This meeting attracted the highest levels of attendance seen at the United Nations this year. It brought about a greater understanding of how one views peace. Perhaps Miroslav Lajc ̌a ́k President of the United Nations General Assembly said it best:

“Peace is more than a ceasefire. It is more than a peace deal. And, it is more than the absence of war. This means that once-off operations or activities are not enough to achieve it. Instead, we need to tackle conflict at its roots. We need to look to the horizon, to see the warning signs. We need to build a culture of peace; a culture of prevention.”

The meeting focused on a discussion in four areas.

Prevention

First, the UN meeting attendees looked at prevention, especially long-term prevention. This put the focus on sustainable development, economic growth, institution building and the respect for human rights.

Coherence

The second focus area was on coherence at both national and international levels. President Miroslav Lajc ̌a ́k spoke of a few examples such as in The Gambia where sustainable peace is central to the country’s national development plan. In Malawi United Nations development and political actors came together to support the national peace architecture. And in New York the Peacebuilding Commission is building bridges across the United Nations three pillars.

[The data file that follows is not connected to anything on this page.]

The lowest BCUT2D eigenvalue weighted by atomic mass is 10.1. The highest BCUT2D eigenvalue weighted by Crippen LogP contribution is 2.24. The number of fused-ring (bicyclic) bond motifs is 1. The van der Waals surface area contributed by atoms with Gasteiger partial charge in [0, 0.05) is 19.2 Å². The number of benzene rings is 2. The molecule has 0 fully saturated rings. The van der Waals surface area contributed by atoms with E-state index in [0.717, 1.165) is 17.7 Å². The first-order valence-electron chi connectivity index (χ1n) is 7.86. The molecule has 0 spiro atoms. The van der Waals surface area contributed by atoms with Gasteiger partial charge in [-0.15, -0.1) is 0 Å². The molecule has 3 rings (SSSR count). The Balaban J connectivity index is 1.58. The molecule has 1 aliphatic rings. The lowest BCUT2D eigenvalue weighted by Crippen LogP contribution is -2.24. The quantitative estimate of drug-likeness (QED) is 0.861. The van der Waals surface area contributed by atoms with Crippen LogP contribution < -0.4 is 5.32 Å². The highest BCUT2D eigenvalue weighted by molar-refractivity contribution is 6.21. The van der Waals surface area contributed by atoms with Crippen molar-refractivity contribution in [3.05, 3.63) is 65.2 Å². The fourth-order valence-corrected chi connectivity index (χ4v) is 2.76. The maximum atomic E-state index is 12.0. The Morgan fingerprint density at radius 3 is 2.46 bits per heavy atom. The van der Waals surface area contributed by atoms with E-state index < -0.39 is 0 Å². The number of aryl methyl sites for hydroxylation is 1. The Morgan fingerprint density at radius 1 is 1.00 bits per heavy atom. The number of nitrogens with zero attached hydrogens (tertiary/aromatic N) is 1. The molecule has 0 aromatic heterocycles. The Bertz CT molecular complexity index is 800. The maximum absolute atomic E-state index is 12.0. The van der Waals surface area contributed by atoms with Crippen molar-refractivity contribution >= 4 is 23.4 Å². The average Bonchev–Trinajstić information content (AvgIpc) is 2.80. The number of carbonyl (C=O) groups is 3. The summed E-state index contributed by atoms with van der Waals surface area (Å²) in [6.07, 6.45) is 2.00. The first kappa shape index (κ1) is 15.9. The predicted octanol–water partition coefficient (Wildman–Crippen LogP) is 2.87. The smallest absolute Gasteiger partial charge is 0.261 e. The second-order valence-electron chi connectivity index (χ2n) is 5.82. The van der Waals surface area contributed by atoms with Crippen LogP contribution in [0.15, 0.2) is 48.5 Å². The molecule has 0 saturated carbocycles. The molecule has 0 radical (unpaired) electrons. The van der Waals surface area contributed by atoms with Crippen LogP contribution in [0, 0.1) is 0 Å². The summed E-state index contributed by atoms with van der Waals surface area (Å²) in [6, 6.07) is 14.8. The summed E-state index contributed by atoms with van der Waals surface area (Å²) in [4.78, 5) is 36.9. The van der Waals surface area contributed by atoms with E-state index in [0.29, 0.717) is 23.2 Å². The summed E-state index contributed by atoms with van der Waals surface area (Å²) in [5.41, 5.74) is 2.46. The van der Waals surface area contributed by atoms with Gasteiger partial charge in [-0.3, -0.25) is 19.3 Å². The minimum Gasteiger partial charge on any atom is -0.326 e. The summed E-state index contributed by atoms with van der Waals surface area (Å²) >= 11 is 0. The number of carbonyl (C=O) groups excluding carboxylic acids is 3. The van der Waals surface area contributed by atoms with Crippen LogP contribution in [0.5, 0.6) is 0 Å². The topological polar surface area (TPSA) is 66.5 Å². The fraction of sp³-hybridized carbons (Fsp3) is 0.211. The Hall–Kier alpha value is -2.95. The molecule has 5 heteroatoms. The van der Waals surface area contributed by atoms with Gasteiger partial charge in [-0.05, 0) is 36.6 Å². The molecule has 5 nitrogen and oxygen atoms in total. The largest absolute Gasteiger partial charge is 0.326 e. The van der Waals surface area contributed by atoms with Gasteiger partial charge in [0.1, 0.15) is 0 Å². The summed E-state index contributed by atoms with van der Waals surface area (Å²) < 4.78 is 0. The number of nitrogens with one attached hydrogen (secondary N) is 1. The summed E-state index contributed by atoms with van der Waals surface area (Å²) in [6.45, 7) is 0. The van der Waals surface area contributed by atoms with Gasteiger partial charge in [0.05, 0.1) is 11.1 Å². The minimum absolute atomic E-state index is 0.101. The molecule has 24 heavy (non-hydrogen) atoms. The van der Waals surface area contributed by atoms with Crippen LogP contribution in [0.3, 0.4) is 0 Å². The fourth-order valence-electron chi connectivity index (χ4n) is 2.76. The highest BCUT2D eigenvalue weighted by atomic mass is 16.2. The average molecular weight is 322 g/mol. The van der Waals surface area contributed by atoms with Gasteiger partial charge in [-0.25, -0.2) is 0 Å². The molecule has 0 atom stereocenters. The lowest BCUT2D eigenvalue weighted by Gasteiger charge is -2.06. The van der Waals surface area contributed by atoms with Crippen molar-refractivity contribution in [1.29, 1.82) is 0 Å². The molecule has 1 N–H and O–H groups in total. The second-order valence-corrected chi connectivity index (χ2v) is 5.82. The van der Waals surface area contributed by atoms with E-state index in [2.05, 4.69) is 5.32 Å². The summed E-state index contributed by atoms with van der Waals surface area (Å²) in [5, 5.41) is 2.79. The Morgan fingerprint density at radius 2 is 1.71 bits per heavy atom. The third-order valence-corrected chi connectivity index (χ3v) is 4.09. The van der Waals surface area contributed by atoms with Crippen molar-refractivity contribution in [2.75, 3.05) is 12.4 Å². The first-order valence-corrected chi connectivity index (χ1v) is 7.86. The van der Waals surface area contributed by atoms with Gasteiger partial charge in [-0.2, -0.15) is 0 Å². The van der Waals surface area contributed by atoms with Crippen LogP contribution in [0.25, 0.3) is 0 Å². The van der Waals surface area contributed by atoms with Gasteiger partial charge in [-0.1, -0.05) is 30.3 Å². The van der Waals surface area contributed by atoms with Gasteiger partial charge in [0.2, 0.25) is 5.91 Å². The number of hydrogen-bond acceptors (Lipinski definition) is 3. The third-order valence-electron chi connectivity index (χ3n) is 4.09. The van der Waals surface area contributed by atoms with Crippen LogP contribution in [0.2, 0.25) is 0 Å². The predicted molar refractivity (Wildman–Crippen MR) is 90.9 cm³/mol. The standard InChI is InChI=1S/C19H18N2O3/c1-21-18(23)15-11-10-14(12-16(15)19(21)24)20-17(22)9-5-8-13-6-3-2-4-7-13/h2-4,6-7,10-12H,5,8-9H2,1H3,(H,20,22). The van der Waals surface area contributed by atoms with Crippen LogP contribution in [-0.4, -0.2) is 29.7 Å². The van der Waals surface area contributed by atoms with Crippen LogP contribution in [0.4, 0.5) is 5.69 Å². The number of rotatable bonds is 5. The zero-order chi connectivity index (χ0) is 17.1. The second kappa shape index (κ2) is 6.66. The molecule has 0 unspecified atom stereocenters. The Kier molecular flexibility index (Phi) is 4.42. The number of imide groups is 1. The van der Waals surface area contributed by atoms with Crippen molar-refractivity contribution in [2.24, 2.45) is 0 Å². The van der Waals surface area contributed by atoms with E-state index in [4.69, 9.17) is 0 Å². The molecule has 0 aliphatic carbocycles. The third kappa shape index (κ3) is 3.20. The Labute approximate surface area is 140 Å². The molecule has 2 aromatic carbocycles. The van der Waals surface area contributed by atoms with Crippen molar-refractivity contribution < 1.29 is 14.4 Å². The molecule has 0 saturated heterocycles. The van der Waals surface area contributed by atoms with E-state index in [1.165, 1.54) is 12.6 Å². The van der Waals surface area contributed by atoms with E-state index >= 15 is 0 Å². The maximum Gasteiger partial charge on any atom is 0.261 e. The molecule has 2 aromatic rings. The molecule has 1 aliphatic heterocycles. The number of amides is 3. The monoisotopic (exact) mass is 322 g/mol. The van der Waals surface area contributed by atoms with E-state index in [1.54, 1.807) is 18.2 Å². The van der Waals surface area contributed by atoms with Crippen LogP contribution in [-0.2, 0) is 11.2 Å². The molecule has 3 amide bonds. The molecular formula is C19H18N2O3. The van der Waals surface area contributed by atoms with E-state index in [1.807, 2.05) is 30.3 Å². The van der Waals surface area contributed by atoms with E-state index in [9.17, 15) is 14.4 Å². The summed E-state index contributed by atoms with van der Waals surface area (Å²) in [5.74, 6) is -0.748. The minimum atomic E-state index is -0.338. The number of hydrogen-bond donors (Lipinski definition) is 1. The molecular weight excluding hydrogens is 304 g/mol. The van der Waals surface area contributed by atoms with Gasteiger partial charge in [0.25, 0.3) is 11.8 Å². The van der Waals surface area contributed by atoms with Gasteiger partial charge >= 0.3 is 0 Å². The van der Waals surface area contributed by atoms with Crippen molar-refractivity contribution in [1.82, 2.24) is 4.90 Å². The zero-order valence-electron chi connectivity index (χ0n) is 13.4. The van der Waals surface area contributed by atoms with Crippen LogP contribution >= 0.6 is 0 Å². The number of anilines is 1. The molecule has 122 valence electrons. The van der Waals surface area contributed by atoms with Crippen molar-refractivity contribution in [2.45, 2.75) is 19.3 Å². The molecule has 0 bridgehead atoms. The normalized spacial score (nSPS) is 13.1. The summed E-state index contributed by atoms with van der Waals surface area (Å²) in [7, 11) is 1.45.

National Ownership

Sustaining peace does not stand a chance unless it is driven by national actors. Examples discussed included the Philippines where national cultures and policies were complemented rather than replaced.

Inclusion